Our Freshie Community Garden has operated for the last five years, at Crown Reserve, Freshwater, on land allocated by Northern Beaches Council to the Friends of Freshwater Inc. (FOF). All members of the Community Garden are also members of the FOF. The It is alongside an alternative pedestrian route between Freshwater and Manly. The Community Garden is run by its gardeners as a vibrant green space designed to not only produce edible produce for allotment holders, but also to promote sustainable living practices, healthy exercise and community engagement. Wherever possible, equipment and materials used in the garden are derived from local recycling. We are also appreciative of the goodwill of the local community and local organisations.

Currently it accommodates 38 garden allotments tended by 60 gardeners and their families. In 2018, we are upgrading our composting capacity to support a community-wide desire to convert fruit and vegetable scraps into fertile soil.

Our Garden is increasingly used by local kindergartens and pre-schools as a site for teaching basic sustainable practices.

Prospective gardeners can contact us at this site or alternatively via our website

Public Toilets Update


Jacka Park is classified as a “District Park” but is almost alone on the northern beaches without any toilet facilities. Users of the children’s playground have long complained about this situation, and Friends of Freshie, in 2016, managed to get it inserted on the Capital Projects Priority List for Warringah Council’s Parks and Foreshores Strategic Plan. All that went awry with the Council Amalgamation and we are now back to Square One competing with 30 other public toilet projects for funding. As for the kids, they are going in the bushes or wherever.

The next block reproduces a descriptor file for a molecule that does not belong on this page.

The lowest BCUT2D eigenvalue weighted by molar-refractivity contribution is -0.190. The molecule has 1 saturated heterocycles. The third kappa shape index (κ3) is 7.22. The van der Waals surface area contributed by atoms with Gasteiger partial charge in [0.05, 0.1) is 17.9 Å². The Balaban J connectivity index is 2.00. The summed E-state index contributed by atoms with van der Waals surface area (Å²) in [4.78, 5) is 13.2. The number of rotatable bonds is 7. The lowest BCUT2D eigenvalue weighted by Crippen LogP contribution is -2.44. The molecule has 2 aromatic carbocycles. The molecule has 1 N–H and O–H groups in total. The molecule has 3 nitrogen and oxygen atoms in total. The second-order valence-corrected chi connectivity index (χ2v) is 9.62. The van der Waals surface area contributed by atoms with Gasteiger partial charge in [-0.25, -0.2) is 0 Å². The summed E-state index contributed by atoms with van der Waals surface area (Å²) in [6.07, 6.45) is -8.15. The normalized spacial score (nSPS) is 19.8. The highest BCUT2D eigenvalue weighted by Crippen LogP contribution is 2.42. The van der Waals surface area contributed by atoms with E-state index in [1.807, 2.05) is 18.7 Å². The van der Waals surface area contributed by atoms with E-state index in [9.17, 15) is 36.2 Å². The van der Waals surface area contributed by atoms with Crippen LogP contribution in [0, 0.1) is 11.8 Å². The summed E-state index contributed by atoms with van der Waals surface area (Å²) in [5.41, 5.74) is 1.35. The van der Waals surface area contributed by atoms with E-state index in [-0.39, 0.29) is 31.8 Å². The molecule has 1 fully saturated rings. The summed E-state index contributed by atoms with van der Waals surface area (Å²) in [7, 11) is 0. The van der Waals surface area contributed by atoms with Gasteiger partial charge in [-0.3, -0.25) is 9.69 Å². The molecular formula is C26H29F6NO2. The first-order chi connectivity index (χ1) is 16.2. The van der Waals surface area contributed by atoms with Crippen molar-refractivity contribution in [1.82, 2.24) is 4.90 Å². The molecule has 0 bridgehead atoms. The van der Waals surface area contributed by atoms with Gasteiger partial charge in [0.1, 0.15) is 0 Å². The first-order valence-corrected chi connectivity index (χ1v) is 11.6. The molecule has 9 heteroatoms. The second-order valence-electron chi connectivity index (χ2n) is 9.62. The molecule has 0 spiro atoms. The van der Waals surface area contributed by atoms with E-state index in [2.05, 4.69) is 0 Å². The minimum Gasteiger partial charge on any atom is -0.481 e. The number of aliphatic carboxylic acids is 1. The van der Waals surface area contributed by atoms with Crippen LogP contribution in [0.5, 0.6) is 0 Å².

We are also concerned about the inadequate public toilet facilities in Freshwater Village. These were constructed 88 years ago and have no handwashing amenities in the men’s toilet, and the toilet block is open to the elements in wet weather. Again, nothing has been done to rectify this situation.


Look around and you will observe the impact of salt spray on our medium density buildings. Remediation work is being undertaken on many buildings but none so extensive as that of “El Hacienda” in Undercliff Road. This prominent building has had all its ornate balustrades removed and balconies stripped. There has also been a need to replace some windows. This has become a major project and indicates the corrosive capacity of salt spray.



We have commented previously on the prominent, apartment complex at 5 Pavilion Street and its occupancy of a magnificent site atop Curl Curl Headland with expansive views north to Palm Beach.

This 12 apartment building was previously in a dilapidated state, having been declared uninhabitable by NBC.  Its new incarnation as 6 single floor apartments will shortly be available for occupation.

Having appeared before the Land and Environment Commission on aspects of this development, FOF is delighted with the outcome. This building and its ornate brickwork cladding is a 1000% improvement on the previous structure.  More importantly it rectifies off street parking, and other deficiencies of the previous building.


4 of the apartments have already been advertised for sale at prices north of $5m per apartment.


An elegant swan indeed.




Hindmarsh Constructions completed its construction of the Apartment and Retail building in Albert St., for its Mosman-based developer, FW Projects, but this was after

the previous Construction company SX Projects went into liquidation. The Project is more than a year behind schedule.


It now appears, even though an Occupation Certificate has apparently been issued by Council, everything has seemingly slowed while a range of rectifications are completed in the space for the anchor tenant and in the lower garage area.

Only a small number of owners have been allowed to move into their apartments. There has been an eerie silence about the building, and the Duke senses that the only obvious activity is that of dollars burning. Spare a thought for those who bought off the plan (as some did 6 years ago) and who are constantly rearranging their lives to cope with the delays.